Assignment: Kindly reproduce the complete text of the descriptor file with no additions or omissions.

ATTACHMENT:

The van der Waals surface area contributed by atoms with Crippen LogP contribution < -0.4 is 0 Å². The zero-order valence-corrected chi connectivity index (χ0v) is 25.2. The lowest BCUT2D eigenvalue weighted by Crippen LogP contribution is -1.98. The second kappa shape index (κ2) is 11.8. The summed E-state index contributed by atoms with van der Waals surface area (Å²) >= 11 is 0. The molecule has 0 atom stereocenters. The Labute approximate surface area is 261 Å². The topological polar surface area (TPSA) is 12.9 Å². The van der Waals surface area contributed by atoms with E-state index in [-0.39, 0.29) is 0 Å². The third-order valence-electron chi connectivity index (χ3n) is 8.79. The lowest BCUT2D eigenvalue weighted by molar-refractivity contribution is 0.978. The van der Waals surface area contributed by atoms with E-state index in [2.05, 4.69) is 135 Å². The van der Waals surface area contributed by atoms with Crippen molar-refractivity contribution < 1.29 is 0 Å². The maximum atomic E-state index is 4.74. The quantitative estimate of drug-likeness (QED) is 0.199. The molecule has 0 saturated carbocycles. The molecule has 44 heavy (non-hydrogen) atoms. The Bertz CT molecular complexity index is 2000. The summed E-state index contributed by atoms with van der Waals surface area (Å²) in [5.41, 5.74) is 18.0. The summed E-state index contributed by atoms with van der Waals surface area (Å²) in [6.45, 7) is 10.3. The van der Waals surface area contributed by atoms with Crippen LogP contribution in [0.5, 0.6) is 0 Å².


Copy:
The van der Waals surface area contributed by atoms with Crippen LogP contribution < -0.4 is 0 Å². The zero-order valence-corrected chi connectivity index (χ0v) is 25.2. The lowest BCUT2D eigenvalue weighted by Crippen LogP contribution is -1.98. The second kappa shape index (κ2) is 11.8. The summed E-state index contributed by atoms with van der Waals surface area (Å²) >= 11 is 0. The molecule has 0 atom stereocenters. The Labute approximate surface area is 261 Å². The topological polar surface area (TPSA) is 12.9 Å². The van der Waals surface area contributed by atoms with E-state index in [-0.39, 0.29) is 0 Å². The third-order valence-electron chi connectivity index (χ3n) is 8.79. The lowest BCUT2D eigenvalue weighted by molar-refractivity contribution is 0.978. The van der Waals surface area contributed by atoms with E-state index in [2.05, 4.69) is 135 Å². The van der Waals surface area contributed by atoms with Crippen molar-refractivity contribution < 1.29 is 0 Å². The maximum atomic E-state index is 4.74. The quantitative estimate of drug-likeness (QED) is 0.199. The molecule has 0 saturated carbocycles. The molecule has 44 heavy (non-hydrogen) atoms. The Bertz CT molecular complexity index is 2000. The summed E-state index contributed by atoms with van der Waals surface area (Å²) in [5.41, 5.74) is 18.0. The summed E-state index contributed by atoms with van der Waals surface area (Å²) in [6.45, 7) is 10.3. The van der Waals surface area contributed by atoms with Crippen LogP contribution in [0.5, 0.6) is 0 Å².